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The hyenaroach split when its ancestor, the catbug, started to deal with competition for prey; some of these catbugs had to resort to feeding on carcasses to acquire the food they need. In order for it to better consume carcasses, the hyenaroach has evolved a stronger and sturdier set of jaws that allow it to crunch through thick exoskeletons and crunch down on the endoskeletons of smaller animals; this allows the hyenaroach to get more food out of carcasses than other scavengers would. While the hyenaroach is primarily a scavenging animal, it still retains its ancestor’s ability to hunt for prey when needed. In fact, hyenaroaches living in the Darwin Tropical Scrub are more predatory than those living in the Darwin Chaparral and the South Darwin Tropical Savanna. Another physical adaptation it has are the dark rims around its eyes that help cut down the sun's glare when it goes out into the open.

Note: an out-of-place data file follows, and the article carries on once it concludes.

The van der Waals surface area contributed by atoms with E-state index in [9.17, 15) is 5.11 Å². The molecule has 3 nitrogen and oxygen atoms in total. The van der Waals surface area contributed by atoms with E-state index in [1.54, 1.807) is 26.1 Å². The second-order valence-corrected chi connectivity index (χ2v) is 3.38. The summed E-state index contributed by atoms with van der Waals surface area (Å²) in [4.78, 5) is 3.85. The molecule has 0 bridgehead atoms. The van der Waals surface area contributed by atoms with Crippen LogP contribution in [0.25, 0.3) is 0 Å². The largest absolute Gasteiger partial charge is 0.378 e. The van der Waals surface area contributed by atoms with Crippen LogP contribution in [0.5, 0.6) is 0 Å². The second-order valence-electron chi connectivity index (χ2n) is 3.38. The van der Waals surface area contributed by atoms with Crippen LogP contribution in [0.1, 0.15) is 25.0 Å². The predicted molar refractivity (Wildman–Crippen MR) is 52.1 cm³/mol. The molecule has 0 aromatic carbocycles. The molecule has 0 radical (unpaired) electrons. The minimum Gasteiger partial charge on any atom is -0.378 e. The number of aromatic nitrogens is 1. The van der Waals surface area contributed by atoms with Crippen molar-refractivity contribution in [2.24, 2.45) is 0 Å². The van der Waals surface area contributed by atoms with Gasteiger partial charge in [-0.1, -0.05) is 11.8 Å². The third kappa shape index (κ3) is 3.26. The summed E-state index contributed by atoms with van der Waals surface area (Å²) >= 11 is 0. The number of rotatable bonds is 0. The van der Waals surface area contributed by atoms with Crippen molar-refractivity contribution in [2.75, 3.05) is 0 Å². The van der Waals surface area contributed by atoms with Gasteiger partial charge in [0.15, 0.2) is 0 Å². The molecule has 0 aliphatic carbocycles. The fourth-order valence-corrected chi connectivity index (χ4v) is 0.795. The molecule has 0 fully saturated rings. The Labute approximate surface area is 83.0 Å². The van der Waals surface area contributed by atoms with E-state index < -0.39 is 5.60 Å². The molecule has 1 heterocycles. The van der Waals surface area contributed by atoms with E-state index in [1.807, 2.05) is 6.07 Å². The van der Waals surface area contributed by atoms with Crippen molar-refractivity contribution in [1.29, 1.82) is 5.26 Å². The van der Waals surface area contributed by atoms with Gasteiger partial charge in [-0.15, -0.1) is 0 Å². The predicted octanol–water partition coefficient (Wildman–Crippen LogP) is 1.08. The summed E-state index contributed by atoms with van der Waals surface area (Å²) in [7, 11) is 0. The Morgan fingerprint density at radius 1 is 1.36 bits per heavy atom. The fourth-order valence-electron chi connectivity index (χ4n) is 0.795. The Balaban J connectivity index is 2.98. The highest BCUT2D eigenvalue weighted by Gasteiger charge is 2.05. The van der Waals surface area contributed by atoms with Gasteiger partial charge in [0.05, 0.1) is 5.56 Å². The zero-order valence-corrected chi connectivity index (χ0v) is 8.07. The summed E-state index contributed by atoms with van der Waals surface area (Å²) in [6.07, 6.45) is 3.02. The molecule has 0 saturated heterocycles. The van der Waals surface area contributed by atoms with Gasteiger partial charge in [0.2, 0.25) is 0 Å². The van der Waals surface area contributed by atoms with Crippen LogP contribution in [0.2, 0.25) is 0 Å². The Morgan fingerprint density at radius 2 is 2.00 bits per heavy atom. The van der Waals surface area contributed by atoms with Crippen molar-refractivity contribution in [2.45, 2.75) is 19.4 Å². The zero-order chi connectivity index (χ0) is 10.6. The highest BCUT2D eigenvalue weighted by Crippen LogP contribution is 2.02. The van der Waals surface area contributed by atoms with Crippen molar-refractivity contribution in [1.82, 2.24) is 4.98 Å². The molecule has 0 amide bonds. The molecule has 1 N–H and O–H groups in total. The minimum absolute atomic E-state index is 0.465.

The hyenaroach’s preferred prey are hoppoks, sentroks, stinzerstars, and sagmalixes; however, they are able to take down juvenile centauroks and bumblers along with feeding on smaller organisms such as darwinian crestgills and mycostrums if it cannot find suitably large prey or carcasses. In order for it to manage against predators like the Acropard, the hyenaroach has evolved more spines on its body that make it less tempting for predators to feed on.

Along with these physical changes, the hyenaroach has evolved some particular behaviors in comparison to its ancestor; among these, the hyenaroach does exhibit some parental care to a similar extent to Terran crocodiles. The mother guards its young from other predators and lets them live with her in a den. The young will follow their mother for food and in times that they need to travel to a newer territory. It also tolerates its own young feeding off of her kills and parts of carcasses found. This motherhood lasts for about 2 months up until the offspring are able to fend for themselves. Another behavioral adaptation they have is that hyenaroaches will gather around a dying or dead animal and begin tearing it apart similarly to terran Komodo dragons, allowing them to feed on the flesh of larger arthrotheres that they would otherwise avoid when in their prime.